Sun, Y., & Monnat, S. M. (2021). Rural-urban and within-rural differences in COVID-19 vaccination rates. The Journal of Rural Health: Official Journal of the American Rural Health Association and the National Rural Health Care Association.
PURPOSE: COVID-19 mortality rates are higher in rural versus urban areas in the United States, threatening to exacerbate the existing rural mortality penalty. To save lives and facilitate economic recovery, we must achieve widespread vaccination coverage. This study compared adult COVID-19 vaccination rates across the US rural-urban continuum and across different types of rural counties. METHODS: We retrieved vaccination rates as of August 11, 2021, for adults aged 18+ for the 2,869 counties for which data were available from the CDC. We merged these with county-level data on demographic and socioeconomic composition, health care infrastructure, 2020 Trump vote share, and USDA labor market type. We then used regression models to examine predictors of COVID-19 vaccination rates across the USDA’s 9-category rural-urban continuum codes and separately within rural counties by labor market type. FINDINGS: As of August 11, 45.8% of adults in rural counties had been fully vaccinated, compared to 59.8% in urban counties. In unadjusted regression models, average rates declined monotonically with increasing rurality. Lower rural rates are explained by a combination of lower educational attainment and higher Trump vote share. Within rural counties, rates are lowest in farming and mining-dependent counties and highest in recreation-dependent counties, with differences explained by a combination of educational attainment, health care infrastructure, and Trump vote share. CONCLUSION: Lower vaccination rates in rural areas is concerning given higher rural COVID-19 mortality rates and recent surges in cases. At this point, mandates may be the most effective strategy for increasing vaccination rates.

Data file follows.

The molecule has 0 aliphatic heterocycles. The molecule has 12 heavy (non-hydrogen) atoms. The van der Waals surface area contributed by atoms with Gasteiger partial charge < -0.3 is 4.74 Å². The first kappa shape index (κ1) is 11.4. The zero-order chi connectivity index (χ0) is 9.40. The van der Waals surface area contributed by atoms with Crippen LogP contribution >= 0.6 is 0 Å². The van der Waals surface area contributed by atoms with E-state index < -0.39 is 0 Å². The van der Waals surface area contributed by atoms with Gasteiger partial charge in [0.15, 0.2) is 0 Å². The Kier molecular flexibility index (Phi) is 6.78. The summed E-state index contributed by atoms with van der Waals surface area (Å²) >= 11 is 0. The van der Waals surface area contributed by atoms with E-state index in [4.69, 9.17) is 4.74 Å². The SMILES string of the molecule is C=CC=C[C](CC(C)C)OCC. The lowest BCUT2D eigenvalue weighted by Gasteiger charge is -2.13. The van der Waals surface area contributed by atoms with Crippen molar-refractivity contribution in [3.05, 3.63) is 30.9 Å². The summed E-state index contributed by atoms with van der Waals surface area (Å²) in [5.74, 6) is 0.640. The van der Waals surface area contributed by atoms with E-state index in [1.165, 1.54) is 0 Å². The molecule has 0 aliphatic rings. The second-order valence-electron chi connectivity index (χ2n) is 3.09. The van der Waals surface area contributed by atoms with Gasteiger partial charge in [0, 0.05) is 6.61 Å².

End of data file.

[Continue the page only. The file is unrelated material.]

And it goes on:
The higher overall COVID mortality rates areas (and higher case fatality rates) observed in rural areas in the US, particularly in the later part of the pandemic, is not news.1 We also know rural health services have struggled to cope in the US.2 The considerably lower vaccination rates in rural vs communities (46% vs 60%) noted in this paper is therefore an obvious concern.
But at least they know there is a problem. In NZ rurality is still not a variable in the vaccination data that’s being reported. Hopefully this is not too far away. In the meantime Jesse Whitehead and Ross Lawrenson have published a paper demonstrating poorer access to vaccination in rural NZ (already posted on LOFP).3
- Pro G, Hubach R, Wheeler D, et al. Differences in US COVID-19 case rates and case fatality rates across the urban-rural continuum. Rural Remote Health2020;20(3):6074. doi: 10.22605/RRH6074
- Underwood A. COVID-19: A Rural US Emergency Department Perspective. Prehosp Disaster Med 2021;36(1):4-5. doi: 10.1017/S1049023X20001417
- Spatial inequity in distribution of COVID-19 vaccination services in Aotearoa Whitehead J, Atatoa P, Scott N, Lawrenson R. Spatial inequity in distribution of COVID-19 vaccination services in Aotearoa. Preprint on medRxiv. https://doi.org/10.1101/2021.08.26.21262647